The power of a great team is undeniable, from the ensemble cast of an award-winning film to a triumphant sports franchise making the post-season. The same is true when recovering and rehabilitating after a spinal cord injury; a superb team makes it possible to reach new heights. You only have to look at the Hamilton Health Sciences (HHS) Regional Rehabilitation Centre (RRC) for an outstanding team dynamic that gets results.
Made up of HHS RRC health care providers and SCIO representatives, the rehab team offers a comprehensive and interconnected array of supports for those navigating their journey from injury to independence. Working from their office located on the main level of the RRC, SCIO Regional Services Co-ordinator Rob Murphy and Peer Program Co-ordinator Ron Rattie feel fortunate to be partnered so closely with medical and therapy experts.
“Ron and I both have lived experience with SCI,” says Rob. “We bring that knowledge and relatability to clients and families, as well as our areas of expertise. In my case, that means offering a range of services for those in rehab and throughout the Hamilton region: help with housing, transportation, employment, funding for equipment and personal care support. Working right within Hamilton Health Sciences means we can connect with families soon after injury, even while still in the ICU. Then, our relationship develops further in rehab and carries on in the community.”
Rob credits the RRC medical and therapy team for making those early contacts possible. Weekly meetings with members of the acute team and the rehab team keep the communication channels open and make it possible to reach out to newly injured patients and their families.
In fact, the unique relationship between acute care and rehab is by design. HHS acute care and rehab services are centrally located, with both buildings next door to each other and connected by a pedestrian bridge.
“A strong partnership like this means we can catch clients along a continuum and prevent people from falling through the cracks,” says Rob. “I’m not a medical person, I’m a client and family advocate. So sometimes my perspective is a bit different from others on the team. But together, we do problem-solving and help clients move through rehab to life at home. Being involved in the whole journey makes me better aware of each client’s unique needs for independence.”
Ron Rattie’s role as Peer Program Co-ordinator fits equally well within the full team approach. Ron receives referrals from an HHS health provider when a client expresses interest in connecting with a peer who may have insights to share. That interest may come in the first week after injury, during rehab, or even after returning home. Ron calls on an established network of about 60 dedicated volunteers in the Hamilton region to create a good match for a client.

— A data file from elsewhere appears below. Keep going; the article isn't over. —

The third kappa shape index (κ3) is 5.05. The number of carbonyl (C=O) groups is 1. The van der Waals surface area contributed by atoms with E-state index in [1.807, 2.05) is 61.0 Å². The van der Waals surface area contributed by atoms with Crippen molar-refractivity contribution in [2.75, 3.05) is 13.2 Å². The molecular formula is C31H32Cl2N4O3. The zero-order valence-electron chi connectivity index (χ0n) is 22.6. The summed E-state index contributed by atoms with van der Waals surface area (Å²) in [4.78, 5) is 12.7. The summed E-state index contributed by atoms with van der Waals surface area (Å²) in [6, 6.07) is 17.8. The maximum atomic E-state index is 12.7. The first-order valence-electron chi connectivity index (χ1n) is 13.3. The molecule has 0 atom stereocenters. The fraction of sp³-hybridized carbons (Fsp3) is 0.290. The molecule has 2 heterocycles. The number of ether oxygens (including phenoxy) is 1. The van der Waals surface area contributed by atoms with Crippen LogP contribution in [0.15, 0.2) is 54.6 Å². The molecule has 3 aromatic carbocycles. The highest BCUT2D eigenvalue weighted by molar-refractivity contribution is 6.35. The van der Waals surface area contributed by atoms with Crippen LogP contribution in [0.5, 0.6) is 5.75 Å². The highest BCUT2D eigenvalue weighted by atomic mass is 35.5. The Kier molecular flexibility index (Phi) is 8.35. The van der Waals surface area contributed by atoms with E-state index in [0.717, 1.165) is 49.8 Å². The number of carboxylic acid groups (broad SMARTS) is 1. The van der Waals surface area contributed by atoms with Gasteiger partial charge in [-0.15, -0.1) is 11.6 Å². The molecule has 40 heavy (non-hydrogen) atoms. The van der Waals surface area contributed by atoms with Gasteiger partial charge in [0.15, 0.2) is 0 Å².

“Clients want to connect to someone with experience,” says Ron. “They may want general support or something more specific, like how to take a vacation or what it’s like to date with an SCI. I look at gender, age, level of injury and so on for a suitable fit. Individuals or families might then meet a peer volunteer once, many times, or even develop long-term friendships.”
Ron also arranges for monthly Peer Connections events that focus on specific topics like pain management or sexuality. He often brings in both a specialist and peer volunteers with personal experience. These events help clients expand their network and get tips and tricks on successfully transitioning back into their homes, work or school, and continue their pursuit of life goals.
Physiotherapist Diana Herrington and Recreational Therapist Rosemary Bellefeuille have the same vision. Members of the RRC team, they work closely with medical personnel and SCIO to advance the health of their patients. Both highly experienced in their fields, Diana and Rosemary appreciate the role that Rob and Ron play along the continuum of support.
“I can’t stress enough how valuable it is for my patients to see and talk to someone further along in their recovery or stage of life,” says Diana. “That might be Rob, Ron or a peer volunteer. There’s nothing like experience to show what’s possible. Rob and Ron understand the hospital system, what it’s like to be a patient and achieve success in their careers, and are incorporated right into the circle of care. This holistic model offers the best support possible for our patients.”
Rosemary agrees that the close connection to SCIO makes for a more effective and comprehensive rehab program. She understands how difficult it can be at times for patients to see a better future.
“We rely on the knowledge and support system offered by SCIO overall, including for our peer events like barbeques and the Christmas party,” says Rosemary. “It’s important for our patients to be able to relax and socialize while making connections in the community. Rob and Ron make that possible. They are vital members of the spinal cord injury team and bring a lot to the table that we can’t, because we don’t have the direct experience of an SCI.”
The RRC-SCIO collaboration is a model for support along the journey from injury to independence, within the acute team, rehab centre and throughout the larger Hamilton region.
“I really credit Hamilton Health Services with wanting to provide the best care possible, which includes having SCIO on site,” says Ron. “It really is a fantastic partnership.”